What’s wrong with this picture?

Beans & peas

That’s what my basket looked like after a harvesting sweep of my legumes yesterday. So what is wrong with this picture? Well, lots of things: it’s slightly out of focus, doesn’t boast especially interesting composition….

But let’s ignore the formal limitations of the photograph, focus on content, and ask the question again:

What’s wrong with this picture?

Nothing, if you love string beans and don’t care much for peas. Unfortunately, both husband Steve and I much prefer peas. But I can’t keep up with the beans—this is what I picked just before lunch, less than twenty-four hours after my previous picking—and I’m still bringing in just a few pods of peas each day.

I made a conscious effort to plant more peas this year. Of course, I made a similar effort last year, when I had the same problem. Facing this bean explosion, I made a mental count of my bean acreage and realized that I’ve got five 4×4 foot beds devoted to bush beans.

Some of you may be inclined to point out that such calculations should perhaps be made before planting. The real question, you may wish to say, isn’t about the picture, it’s about my planning and planting.

To those of you so inclined, I have a piece of advice: Oh, go bury your head in a compost pile.

Here’s what I’ve got to say about what’s in the basket




7 Responses to What’s wrong with this picture?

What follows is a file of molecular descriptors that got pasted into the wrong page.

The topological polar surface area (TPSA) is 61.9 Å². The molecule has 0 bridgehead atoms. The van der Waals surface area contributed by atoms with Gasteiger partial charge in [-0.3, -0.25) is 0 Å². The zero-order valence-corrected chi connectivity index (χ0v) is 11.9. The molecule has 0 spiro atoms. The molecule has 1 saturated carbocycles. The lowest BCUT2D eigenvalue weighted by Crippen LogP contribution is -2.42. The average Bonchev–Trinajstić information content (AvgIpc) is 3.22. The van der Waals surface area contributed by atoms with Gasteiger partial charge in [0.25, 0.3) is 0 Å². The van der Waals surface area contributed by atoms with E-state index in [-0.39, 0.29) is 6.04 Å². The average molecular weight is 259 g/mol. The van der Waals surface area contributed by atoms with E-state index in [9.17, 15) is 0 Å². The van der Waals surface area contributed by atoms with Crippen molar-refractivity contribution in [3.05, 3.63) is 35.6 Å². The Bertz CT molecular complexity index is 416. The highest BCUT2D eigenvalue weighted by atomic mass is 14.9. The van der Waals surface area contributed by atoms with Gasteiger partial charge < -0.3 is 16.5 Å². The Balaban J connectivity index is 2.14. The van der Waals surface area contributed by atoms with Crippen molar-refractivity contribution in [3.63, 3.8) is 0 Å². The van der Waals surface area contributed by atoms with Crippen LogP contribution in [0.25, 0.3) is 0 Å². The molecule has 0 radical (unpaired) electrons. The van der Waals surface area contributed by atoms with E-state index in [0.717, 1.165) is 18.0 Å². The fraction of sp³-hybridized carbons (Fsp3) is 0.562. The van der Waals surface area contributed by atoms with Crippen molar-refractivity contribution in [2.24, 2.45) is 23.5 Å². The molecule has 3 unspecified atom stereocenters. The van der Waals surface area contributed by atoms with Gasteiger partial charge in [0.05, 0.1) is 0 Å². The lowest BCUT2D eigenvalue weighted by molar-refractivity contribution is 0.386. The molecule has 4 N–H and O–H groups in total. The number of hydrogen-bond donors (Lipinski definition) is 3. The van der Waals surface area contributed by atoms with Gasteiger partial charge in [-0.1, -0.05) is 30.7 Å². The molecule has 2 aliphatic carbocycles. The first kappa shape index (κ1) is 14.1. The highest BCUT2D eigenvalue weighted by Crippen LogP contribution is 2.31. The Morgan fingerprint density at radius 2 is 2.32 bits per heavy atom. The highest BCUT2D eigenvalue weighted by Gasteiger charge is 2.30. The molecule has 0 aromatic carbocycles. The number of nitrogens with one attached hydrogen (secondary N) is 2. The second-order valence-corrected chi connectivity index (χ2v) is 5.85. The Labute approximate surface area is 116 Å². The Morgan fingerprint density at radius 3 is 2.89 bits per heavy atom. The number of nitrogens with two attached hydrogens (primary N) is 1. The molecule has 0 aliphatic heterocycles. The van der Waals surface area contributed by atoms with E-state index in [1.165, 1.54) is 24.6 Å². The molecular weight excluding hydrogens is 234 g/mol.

1. I didn’t see any rats, but your beans are pretty nice. We’ve had an odd weather year in the garden so any good looking produce is a bonus. Perhaps next year will be perfect for peas!

  2. Thankfully I don’t have to bury my head in the compost! My basket would’ve been all peas and no beans I’m afraid. I didn’t get a single dwarf bean pop through the soil but loads of peas from a small row of about 0.8m length. That’s the joy of gardening I suppose – you just never know what you’re going to reap. Fingers crossed for your peas next year.

  3. Looks very fresh and crunchy! My dad grows string beans in the backyard and I would wonder why some of them are purple too. Do you have any idea as to how this is possible?

  4. The beans do look pretty delicious tho!

  5. Nothing wrong with the picture at all. Lovely beans, very colorful. I am a huge fan of beans and peas.

  6. I know exactly how that happens. Last year, I did not plant my beds well and I hardly had enough peas to make a pot with, but I had so much cilantro, i had to freeze five bags of it.

  7. The Manic Gardener

    Ooh,Becky, nice looking blog. I must return when I have one or two more wits about me. I glanced around for an “about” page so I could see where you are (someplace snowy), but couldn’t find one.

    Odd weather is becoming the norm—but better luck next year. Thanks for the beany praise. They are pretty, aren’t they?

    Loads of peas, Wendy, from a row less than a meter long? (How wide was it—three meters?) You don’t feel like moving to Montana, do you?

    Good question, Karina. Green ones make sense—camouflage while the seeds are developing, to keep critters from eating them before their time. Flowers, by contrast, are showy, to attract pollinators. Maybe some fruits are showy for the same reason, so that someone will eat and spread the seeds? I guess they’re the risk-takers—they might get eaten too soon, but they also stand a better chance of getting eaten, or otherwise spread, than do “invisible” green beans. Hmm.

    They were good, a.l. Just not as good as peas.

    I know, Alena , complain complain. But one’s entitled to one’s preferences, isn’t one?

    Why, Ashley, why does this happen?


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